Robbi Nester is the author of a chapbook, Balance (White Violet, 2012), a collection of poems, A Likely Story (Moon Tide, 2014), and a forthcoming collection of poems, Other-Wise (Tebot Bach).  She also edited an anthology of poems inspired by stories and shows on public media, The Liberal Media Made Me Do It! ( Nine Toes, 2014). Another book, a collaboration with contemporary visual artists, Together, is currently seeking a publisher. Robbi reviews books for The New York Journal of Books and is an Executive Editor on the journal Slippage. Her poems, reviews, articles, interviews, and essays have appeared in many anthologies, websites, and journals, including Broadsided,3Elements Review, Prompt and Circumstance, Cimarron Review, Poemeleon, Inlandia, Silver Birch Press, and others.Robbi studied poetry at Hollins College  with Richard Dillard and Dara Weir, where she received an MA in English/Writing and at U.C. Irvine, where she studied with Charles Wright, Jim McMichael, and Heather McHugh, receiving an M.F.A. in Writing. She stayed on at U.C.I. , where she completed a PhD in Comparative Literature.


After a Self-Portrait by Isaac Rosenberg, 1914

I want to say I know you,
your living mind, caught
by your dark gaze
in the nimble glass.
But I know for certain only
what you choose to show.
Short and earnest, ill-favored,
by all accounts a mumbler,
when you spoke at all.
Yet  in this portrait
one perceives no awkwardness,
only the evident
intelligence in the sidelong glance.
You craft yourself in oils
and verse, most comfortable
in these invented spaces,
perpetually between—stranger
in the England of your birth.
In the portrait you arrange
the family’s only suit
to seem your own,
become your own creation,
cobbled out of borrowings.
You had to fight for every scrap
of knowledge, recognition.
But I see confidence
in these closed lips,
calm and determined.
Unfit, sickly, you nonetheless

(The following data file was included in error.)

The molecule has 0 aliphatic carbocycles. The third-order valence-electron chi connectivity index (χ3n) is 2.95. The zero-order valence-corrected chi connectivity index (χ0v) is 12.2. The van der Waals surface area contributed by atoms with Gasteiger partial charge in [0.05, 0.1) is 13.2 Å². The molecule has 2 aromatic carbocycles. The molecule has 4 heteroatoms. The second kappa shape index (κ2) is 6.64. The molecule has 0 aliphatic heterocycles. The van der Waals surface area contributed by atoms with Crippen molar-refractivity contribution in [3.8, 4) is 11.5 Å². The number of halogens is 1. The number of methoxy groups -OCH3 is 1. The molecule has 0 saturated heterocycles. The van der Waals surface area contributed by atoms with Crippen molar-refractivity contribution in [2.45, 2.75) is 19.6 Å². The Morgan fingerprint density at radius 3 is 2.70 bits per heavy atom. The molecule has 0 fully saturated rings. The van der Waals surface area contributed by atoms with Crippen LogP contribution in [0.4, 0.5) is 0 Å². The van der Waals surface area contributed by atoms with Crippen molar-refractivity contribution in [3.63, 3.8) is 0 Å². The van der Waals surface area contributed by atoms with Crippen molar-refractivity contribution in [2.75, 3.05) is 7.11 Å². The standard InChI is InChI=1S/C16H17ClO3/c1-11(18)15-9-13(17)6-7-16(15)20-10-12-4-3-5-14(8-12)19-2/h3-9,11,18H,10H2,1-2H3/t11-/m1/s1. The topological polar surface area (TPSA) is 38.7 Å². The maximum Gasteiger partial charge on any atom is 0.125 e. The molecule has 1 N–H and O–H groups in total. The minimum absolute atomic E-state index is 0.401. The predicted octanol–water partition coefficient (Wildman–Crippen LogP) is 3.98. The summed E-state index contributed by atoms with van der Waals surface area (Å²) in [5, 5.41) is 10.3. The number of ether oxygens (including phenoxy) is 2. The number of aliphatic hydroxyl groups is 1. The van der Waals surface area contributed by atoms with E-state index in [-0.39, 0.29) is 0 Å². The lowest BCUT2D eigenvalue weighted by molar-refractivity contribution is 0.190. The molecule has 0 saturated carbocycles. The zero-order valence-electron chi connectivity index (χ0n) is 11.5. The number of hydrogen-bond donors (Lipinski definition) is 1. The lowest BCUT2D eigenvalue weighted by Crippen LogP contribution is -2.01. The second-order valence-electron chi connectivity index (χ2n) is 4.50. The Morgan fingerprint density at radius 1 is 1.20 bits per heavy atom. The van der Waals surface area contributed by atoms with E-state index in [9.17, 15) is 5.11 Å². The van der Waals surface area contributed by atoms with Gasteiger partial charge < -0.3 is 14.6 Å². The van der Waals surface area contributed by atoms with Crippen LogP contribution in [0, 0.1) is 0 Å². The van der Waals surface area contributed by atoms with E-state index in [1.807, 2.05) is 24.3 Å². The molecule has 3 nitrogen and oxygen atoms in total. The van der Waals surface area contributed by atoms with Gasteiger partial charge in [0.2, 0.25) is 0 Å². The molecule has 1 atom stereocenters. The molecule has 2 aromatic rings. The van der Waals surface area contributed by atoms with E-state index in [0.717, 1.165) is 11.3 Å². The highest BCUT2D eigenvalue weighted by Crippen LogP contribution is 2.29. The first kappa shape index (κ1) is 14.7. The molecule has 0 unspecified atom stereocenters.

signed up for war, hoping,
as so many still do now,
to trade your life for pay.
But though you lost your life,
there was no pay
except the poems,
your legacy.
From the dubious shelter
of the trenches,  that gaze
reproaches us.
Nothing has changed:
Though one-hundred years
have  passed, it still
takes an outsider
to speak for the voiceless,
the alien and unwelcome.

published in Cimarron Review


The Wrong Job

It must have been
my doppelganger
they were thinking of,
when the school advised me
I ought to be a funeral director.
As I saw it, I didn’t
fit the profile:
grave downcast eyes,
voice  well-suited to a dirge,
all minor keys and monotone,
teeth set like headstones
in a florid face.
I couldn’t bludgeon
grieving daughters
nervous sons
with false good nature,
leading them
up and down long rows
of coffins, tricked out
to look like satin-lined convertibles,
bargain urns, fashioned of
sturdy cardboard, yet capable
of sheltering those heavy
bits of gristle, bone, and ash
just long enough to bury
or scatter on the waves.
Now, although I’m glad
I didn’t go in this direction,
I know it’s certainly unfair
to judge a whole profession
by its worst.
Since death is part of life,
some people, like some animals,
must have a role
in cleaning up what’s left,
tending to ritual,
allowing the rest of us
to turn our faces
toward the light
and walk away.

published in 3Elements Review



After a sun print by Ira Joel Haber

Even schoolchildren know
blood must stay inside,
in the veins’ narrow channels,
and not overflow its banks.
But this death unmakes every
body, turns it inside out,
a pocket emptied of change.
Already, they are only half there,
white outlines in the dust,
memories beginning to fade.
Once, we held the dying
in our strong arms,
throwing open the window
to welcome the last light,
the river, still singing its song.
Now they lie alone
in their white plastic cubicles
where no daylight can reach them.
How will they find the river?
The fire burns it all away.

published in Broadsided


Robbie Nester
















































Ebola 1

Ebola 2



2015 Robbie Nester


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